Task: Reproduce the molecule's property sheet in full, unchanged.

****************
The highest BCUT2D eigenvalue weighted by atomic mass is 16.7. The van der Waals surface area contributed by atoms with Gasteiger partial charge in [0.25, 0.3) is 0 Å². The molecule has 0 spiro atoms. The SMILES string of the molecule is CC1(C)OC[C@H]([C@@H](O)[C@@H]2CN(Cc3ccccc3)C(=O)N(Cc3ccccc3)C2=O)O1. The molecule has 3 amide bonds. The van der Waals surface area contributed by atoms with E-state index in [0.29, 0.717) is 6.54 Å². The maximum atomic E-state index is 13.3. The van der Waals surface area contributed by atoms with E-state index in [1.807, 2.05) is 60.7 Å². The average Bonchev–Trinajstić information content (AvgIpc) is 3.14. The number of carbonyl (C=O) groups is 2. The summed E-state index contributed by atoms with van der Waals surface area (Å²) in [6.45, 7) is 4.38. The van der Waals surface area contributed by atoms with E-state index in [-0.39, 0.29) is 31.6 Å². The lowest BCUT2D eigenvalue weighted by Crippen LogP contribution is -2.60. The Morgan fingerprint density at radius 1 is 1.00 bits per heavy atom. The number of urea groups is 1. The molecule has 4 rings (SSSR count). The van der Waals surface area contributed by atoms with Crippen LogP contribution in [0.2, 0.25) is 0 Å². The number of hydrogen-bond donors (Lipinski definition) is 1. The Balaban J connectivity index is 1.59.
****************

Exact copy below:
The highest BCUT2D eigenvalue weighted by atomic mass is 16.7. The van der Waals surface area contributed by atoms with Gasteiger partial charge in [0.25, 0.3) is 0 Å². The molecule has 0 spiro atoms. The SMILES string of the molecule is CC1(C)OC[C@H]([C@@H](O)[C@@H]2CN(Cc3ccccc3)C(=O)N(Cc3ccccc3)C2=O)O1. The molecule has 3 amide bonds. The van der Waals surface area contributed by atoms with E-state index in [0.29, 0.717) is 6.54 Å². The maximum atomic E-state index is 13.3. The van der Waals surface area contributed by atoms with E-state index in [1.807, 2.05) is 60.7 Å². The average Bonchev–Trinajstić information content (AvgIpc) is 3.14. The number of carbonyl (C=O) groups is 2. The summed E-state index contributed by atoms with van der Waals surface area (Å²) in [6.45, 7) is 4.38. The van der Waals surface area contributed by atoms with E-state index in [-0.39, 0.29) is 31.6 Å². The lowest BCUT2D eigenvalue weighted by Crippen LogP contribution is -2.60. The Morgan fingerprint density at radius 1 is 1.00 bits per heavy atom. The number of urea groups is 1. The molecule has 4 rings (SSSR count). The van der Waals surface area contributed by atoms with Crippen LogP contribution in [0.2, 0.25) is 0 Å². The number of hydrogen-bond donors (Lipinski definition) is 1. The Balaban J connectivity index is 1.59.